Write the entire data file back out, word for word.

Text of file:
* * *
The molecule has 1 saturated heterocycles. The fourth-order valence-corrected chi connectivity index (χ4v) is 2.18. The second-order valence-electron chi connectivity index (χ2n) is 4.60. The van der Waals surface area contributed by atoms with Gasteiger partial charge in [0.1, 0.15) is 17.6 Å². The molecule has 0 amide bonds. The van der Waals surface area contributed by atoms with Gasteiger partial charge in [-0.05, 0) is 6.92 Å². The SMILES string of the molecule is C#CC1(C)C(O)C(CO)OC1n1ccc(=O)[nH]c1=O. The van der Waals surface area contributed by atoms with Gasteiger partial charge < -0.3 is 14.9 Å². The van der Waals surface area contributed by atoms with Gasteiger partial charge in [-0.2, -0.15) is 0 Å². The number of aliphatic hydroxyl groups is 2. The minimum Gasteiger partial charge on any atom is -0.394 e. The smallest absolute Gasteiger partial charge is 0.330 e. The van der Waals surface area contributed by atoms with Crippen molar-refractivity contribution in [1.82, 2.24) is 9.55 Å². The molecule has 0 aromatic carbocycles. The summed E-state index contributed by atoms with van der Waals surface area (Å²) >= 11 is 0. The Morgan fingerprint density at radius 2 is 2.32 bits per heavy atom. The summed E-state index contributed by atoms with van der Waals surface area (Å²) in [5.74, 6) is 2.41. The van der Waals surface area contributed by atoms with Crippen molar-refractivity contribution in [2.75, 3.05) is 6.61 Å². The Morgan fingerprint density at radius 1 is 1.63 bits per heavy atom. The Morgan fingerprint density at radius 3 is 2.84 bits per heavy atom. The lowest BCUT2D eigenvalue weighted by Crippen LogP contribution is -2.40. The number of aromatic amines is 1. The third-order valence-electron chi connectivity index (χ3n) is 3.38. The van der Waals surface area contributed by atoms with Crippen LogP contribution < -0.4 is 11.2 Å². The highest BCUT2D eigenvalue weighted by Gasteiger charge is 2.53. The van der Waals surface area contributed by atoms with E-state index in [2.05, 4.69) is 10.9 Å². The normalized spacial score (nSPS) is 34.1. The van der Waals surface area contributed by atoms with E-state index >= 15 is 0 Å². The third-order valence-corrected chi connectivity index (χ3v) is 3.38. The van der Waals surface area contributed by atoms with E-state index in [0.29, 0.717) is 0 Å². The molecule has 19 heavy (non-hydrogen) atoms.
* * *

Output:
The molecule has 1 saturated heterocycles. The fourth-order valence-corrected chi connectivity index (χ4v) is 2.18. The second-order valence-electron chi connectivity index (χ2n) is 4.60. The van der Waals surface area contributed by atoms with Gasteiger partial charge in [0.1, 0.15) is 17.6 Å². The molecule has 0 amide bonds. The van der Waals surface area contributed by atoms with Gasteiger partial charge in [-0.05, 0) is 6.92 Å². The SMILES string of the molecule is C#CC1(C)C(O)C(CO)OC1n1ccc(=O)[nH]c1=O. The van der Waals surface area contributed by atoms with Gasteiger partial charge < -0.3 is 14.9 Å². The van der Waals surface area contributed by atoms with Gasteiger partial charge in [-0.2, -0.15) is 0 Å². The number of aliphatic hydroxyl groups is 2. The minimum Gasteiger partial charge on any atom is -0.394 e. The smallest absolute Gasteiger partial charge is 0.330 e. The van der Waals surface area contributed by atoms with Crippen molar-refractivity contribution in [1.82, 2.24) is 9.55 Å². The molecule has 0 aromatic carbocycles. The summed E-state index contributed by atoms with van der Waals surface area (Å²) >= 11 is 0. The Morgan fingerprint density at radius 2 is 2.32 bits per heavy atom. The summed E-state index contributed by atoms with van der Waals surface area (Å²) in [5.74, 6) is 2.41. The van der Waals surface area contributed by atoms with Crippen molar-refractivity contribution in [2.75, 3.05) is 6.61 Å². The Morgan fingerprint density at radius 1 is 1.63 bits per heavy atom. The Morgan fingerprint density at radius 3 is 2.84 bits per heavy atom. The lowest BCUT2D eigenvalue weighted by Crippen LogP contribution is -2.40. The number of aromatic amines is 1. The third-order valence-electron chi connectivity index (χ3n) is 3.38. The van der Waals surface area contributed by atoms with Crippen LogP contribution < -0.4 is 11.2 Å². The highest BCUT2D eigenvalue weighted by Gasteiger charge is 2.53. The van der Waals surface area contributed by atoms with E-state index in [2.05, 4.69) is 10.9 Å². The normalized spacial score (nSPS) is 34.1. The van der Waals surface area contributed by atoms with E-state index >= 15 is 0 Å². The third-order valence-corrected chi connectivity index (χ3v) is 3.38. The van der Waals surface area contributed by atoms with E-state index in [0.29, 0.717) is 0 Å². The molecule has 19 heavy (non-hydrogen) atoms.